Susanne Bartsch in a corset by the Blonds, circa 2013 
PRETEND YOUR A PARTY ANIMAL::The best way to approach this exhibit is to pretend that you are crashing one of Susanne's famous parties. As you enter the exhibit,you are greeted by a lineup of extravagantly costumed party goers, mannequins dressed to impress the 'doorman' in a graffiti alley complete with an aluminum trash can, which sets the stage for the extravaganza exhibition in the galleries to come.. But before you enter be sure you are on the guest list. .One flamboyant mannequin holds a RSVP guest list and your name better be listed to get in on the fun.."It was about seeing and being seen," says Bartsch.  The presentation has ceiling high venues of mannequins perched above in spectacular line up of the collection.with the conception of the exhibition design by Thierry-Maxine Loriot. Right above:t: Photo by Marco Ovando.
Fashion Underground: The World of Susanne Bartsch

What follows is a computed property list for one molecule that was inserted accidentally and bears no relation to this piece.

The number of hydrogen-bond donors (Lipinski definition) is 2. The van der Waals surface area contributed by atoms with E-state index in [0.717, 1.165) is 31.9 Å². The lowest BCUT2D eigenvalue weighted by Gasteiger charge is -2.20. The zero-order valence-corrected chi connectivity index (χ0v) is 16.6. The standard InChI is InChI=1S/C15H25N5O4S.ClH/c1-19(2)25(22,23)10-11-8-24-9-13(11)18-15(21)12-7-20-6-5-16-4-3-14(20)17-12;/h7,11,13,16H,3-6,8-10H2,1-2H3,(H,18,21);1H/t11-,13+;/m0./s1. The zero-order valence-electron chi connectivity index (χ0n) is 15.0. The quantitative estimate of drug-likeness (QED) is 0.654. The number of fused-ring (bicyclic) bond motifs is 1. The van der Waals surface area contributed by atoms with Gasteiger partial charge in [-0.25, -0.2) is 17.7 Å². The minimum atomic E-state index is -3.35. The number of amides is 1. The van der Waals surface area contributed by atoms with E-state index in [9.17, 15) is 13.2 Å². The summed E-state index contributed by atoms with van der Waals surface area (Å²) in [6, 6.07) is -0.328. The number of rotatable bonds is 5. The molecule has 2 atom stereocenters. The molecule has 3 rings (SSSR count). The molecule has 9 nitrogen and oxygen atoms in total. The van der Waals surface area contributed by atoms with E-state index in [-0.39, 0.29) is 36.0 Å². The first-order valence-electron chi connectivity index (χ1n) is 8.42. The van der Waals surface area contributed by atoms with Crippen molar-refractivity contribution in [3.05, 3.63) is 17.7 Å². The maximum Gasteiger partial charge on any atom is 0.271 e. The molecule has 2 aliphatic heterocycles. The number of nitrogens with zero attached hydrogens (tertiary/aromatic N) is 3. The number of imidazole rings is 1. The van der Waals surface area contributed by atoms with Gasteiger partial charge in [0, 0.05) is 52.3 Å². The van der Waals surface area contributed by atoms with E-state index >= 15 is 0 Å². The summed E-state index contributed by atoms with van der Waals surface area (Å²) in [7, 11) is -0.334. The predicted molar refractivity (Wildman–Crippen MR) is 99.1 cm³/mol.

THE GALLERIES: In the main exhibition gallery, the first section focuses on the 1980's English fashions that Bartsch introduced to New York displayed in a mise-en-scene evoking her surreality styled boutiques. The second and largest section features a variety of creations that Bartsch and her friends have worn at their famous club nights at Savage, Copacabana, and Le Bain, with a special section featuring the "Love Ball" in 1989 which raised 2.5 million dollars to fight AIDS. The final section evokes her apartment at the Chelsea Hotel, a facsimile of Bartsch's own boudoir, is on display with her most current outrages looks.  A small introductory gallery features images and videos of Bartsch and her world.
    The exhibition curated by Valerie Steele and Susanne Bartsch is accompanied by a book by Steel and Melissa Marra. A two-day symposium will feature a range of designers, performers and scholars speaking on fashion, creativity and performance art. The exhibition is FREE and open Tues-Fri, noon-8pm. Closed Sunday and legal holidays. At Seventh Avenue and 27th Street.
Ta Ta Darlings!!! The costumes are amazing, the message is inspirational with creativity exploding on all levels. Fan mail welcome at Visit Polly's Blogs at

Monday, September 14, 2015

PICASSO SCULPTURES IN 3-d: Review by Polly Guerin

Bull. Cannes, 1958